How Vancouver Became a Safe Haven For Heroin Addicts Like Cory Monteith
Last week, the world mourned the loss of famed "Glee" star Cory Monteith. Monteith had struggled with drugs in his past, checking himself into rehab first at the age of 19 and then shortly before passing away. However, his death has also led to a deeper investigation regarding drug culture in Vancouver.
In 1997, Vancouver had the highest level of HIV in the developed world. One of the methods being used to combat that is creating a safe space, complete with medical oversight, for drug users. Vancouver has now become a "safe haven" for drug users, especially since the opening of InSite, a center where addicts can bring their drugs with them and legally use them. InSite claims to "save lives", advertising safety and healthy drug use with medical supervision on sight. The center is divided into 12 booths that are spaces for drug users to inject themselves with clean and sterilized needles. This center has caused a great deal of controversy, but not without reason.
Mark Townsend, an InSite campaigner, stressed to CNN the importance of treating drug addicts with respect, citing that the way we treat addicts in North America is "ridiculous." Interviews with other addicts reveal terrifying stories of "30 to 40 people doing this in the alley way" and overdosing all the time. One addict, Liane, wishes to be viewed as a human being when she says, "Remember us addicts, we're somebody's mothers, we're somebody's sister, we're somebody's daughter – we're not just a number – the next time you pass me on the street and shake your head."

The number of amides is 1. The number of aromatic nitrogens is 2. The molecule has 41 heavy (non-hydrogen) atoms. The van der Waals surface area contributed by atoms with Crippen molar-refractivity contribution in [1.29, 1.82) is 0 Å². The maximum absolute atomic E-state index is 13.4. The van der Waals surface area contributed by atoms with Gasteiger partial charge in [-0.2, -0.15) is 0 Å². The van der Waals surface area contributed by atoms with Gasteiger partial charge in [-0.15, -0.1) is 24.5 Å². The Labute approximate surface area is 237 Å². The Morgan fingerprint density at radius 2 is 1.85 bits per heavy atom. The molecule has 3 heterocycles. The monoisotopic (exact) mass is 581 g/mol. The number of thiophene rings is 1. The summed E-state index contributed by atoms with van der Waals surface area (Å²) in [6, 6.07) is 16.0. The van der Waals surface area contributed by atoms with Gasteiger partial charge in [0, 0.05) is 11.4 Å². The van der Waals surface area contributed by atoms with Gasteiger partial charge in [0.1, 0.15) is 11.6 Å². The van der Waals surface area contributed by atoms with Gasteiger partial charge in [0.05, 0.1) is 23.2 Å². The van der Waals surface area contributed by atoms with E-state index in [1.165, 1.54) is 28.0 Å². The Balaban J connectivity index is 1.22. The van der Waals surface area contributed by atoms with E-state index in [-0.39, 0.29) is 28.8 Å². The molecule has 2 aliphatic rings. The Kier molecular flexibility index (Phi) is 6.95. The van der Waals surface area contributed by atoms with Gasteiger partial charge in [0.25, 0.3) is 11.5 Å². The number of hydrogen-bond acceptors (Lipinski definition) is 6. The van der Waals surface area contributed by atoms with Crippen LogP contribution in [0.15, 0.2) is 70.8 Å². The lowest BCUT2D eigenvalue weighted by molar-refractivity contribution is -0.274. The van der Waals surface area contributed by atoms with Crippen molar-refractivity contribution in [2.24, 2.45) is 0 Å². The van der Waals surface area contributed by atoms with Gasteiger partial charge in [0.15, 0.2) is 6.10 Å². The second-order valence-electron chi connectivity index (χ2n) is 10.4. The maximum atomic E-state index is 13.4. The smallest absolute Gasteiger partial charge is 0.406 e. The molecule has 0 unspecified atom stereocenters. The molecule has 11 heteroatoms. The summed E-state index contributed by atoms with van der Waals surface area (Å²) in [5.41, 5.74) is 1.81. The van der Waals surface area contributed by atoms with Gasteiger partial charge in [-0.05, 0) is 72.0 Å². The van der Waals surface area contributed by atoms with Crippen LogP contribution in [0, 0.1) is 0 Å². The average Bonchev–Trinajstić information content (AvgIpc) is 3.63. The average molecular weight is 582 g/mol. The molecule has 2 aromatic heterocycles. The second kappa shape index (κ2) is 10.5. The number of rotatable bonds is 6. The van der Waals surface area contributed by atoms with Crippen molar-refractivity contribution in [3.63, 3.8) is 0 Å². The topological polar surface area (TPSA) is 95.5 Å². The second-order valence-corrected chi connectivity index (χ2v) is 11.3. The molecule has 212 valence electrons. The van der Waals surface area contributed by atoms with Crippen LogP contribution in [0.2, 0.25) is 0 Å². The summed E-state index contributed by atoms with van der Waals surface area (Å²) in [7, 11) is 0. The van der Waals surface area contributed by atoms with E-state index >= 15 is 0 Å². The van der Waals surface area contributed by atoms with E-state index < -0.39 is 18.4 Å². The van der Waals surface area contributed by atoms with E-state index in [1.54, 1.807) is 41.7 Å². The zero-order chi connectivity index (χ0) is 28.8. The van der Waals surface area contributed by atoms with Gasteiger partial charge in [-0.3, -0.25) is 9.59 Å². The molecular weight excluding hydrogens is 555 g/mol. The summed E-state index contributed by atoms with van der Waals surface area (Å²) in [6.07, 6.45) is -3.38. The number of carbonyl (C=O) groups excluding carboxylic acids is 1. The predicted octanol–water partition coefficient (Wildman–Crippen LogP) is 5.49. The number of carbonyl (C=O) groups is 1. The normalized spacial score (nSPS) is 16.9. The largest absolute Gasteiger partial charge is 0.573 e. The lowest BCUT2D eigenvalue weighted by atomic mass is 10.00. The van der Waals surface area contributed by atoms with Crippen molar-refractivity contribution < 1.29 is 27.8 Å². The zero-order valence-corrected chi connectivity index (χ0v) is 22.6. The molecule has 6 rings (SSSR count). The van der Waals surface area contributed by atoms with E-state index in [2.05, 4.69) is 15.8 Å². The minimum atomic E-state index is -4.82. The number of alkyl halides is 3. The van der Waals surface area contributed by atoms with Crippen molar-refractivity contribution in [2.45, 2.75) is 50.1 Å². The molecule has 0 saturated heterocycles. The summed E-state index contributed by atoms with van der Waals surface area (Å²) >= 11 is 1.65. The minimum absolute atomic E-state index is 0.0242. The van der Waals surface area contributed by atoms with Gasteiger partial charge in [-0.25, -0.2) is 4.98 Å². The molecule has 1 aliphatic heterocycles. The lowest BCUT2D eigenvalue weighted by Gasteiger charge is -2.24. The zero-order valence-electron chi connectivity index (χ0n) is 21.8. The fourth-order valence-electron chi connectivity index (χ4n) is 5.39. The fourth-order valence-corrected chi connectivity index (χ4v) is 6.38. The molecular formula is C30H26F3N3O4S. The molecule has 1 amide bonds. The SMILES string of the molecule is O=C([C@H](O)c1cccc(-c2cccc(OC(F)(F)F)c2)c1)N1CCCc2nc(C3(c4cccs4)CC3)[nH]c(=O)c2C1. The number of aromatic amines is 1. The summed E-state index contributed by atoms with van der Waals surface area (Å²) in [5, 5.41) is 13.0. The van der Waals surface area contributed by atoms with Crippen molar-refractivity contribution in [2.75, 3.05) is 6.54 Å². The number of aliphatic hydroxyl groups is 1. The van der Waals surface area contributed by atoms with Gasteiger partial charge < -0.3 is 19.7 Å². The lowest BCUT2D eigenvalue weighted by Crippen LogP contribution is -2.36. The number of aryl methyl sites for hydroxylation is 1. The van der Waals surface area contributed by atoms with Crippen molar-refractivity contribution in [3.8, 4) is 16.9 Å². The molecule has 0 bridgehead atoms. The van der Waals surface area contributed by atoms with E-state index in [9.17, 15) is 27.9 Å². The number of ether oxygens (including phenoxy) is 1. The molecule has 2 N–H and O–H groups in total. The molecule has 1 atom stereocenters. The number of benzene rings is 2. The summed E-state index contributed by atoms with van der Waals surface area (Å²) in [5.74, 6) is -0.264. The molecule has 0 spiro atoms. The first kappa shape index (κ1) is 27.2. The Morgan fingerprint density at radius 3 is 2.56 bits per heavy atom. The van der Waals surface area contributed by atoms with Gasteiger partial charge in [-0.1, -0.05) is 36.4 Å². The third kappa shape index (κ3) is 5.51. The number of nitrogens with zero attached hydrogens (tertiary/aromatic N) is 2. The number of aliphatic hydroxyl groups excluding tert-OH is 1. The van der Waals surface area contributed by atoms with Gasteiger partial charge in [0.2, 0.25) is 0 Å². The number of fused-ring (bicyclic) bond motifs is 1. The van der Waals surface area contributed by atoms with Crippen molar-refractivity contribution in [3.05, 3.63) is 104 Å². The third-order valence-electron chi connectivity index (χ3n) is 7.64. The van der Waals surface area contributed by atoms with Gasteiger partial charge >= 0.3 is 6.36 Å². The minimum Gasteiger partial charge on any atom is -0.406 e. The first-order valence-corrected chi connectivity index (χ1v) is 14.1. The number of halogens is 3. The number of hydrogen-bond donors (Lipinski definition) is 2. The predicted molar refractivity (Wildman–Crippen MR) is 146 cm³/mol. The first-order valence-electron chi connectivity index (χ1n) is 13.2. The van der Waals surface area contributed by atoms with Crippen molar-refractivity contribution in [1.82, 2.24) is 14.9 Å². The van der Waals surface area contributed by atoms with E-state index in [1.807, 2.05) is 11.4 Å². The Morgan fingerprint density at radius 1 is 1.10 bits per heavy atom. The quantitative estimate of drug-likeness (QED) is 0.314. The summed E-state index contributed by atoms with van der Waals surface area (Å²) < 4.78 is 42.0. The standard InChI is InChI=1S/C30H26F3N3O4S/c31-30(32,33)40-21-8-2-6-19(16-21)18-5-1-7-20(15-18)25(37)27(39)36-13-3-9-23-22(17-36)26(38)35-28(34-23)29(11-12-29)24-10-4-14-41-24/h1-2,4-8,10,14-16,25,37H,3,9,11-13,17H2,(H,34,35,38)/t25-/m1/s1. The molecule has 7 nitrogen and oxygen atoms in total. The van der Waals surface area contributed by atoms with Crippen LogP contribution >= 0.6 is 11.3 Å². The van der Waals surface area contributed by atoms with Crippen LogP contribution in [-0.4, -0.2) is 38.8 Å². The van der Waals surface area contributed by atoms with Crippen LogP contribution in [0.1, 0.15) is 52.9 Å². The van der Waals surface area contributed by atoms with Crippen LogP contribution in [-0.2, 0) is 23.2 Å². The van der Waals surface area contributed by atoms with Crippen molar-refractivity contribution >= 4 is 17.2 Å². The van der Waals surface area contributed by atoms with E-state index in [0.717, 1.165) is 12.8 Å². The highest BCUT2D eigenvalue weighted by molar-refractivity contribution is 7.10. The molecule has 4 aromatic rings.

While this viewpoint makes sense, there are others who strongly disagree with InSite and its philosophy. According to addiction counselor David Berner, InSite is ignoring the very "mechanics of addiction," neglecting the fact that the road to good health is abstinence and prevention. Additionally, many are unhappy with the fact that InSite is being run using $3 million Canadian dollars, all of which are taxpayer dollars.
InSite has had great political impact in Canada, gaining attention during the local elections in 2002. Additionally, the Prime Minister, Stephen Harper, has been vocally against programs like InSite. A Supreme Court ruling from September 2011 has ruled otherwise, keeping other large cities like Ontario and Toronto on their feet regarding this issue. In fact, over 50% of Toronto residents are in support of an injection room.
While there are many who are critical of this approach, there are some addicts for whom quitting is highly unrealistic. InSite is the only way to safely continue their lifestyles for these people. Hopefully, going forward, there will be more resources thrown into prevention rather than mostly treatment.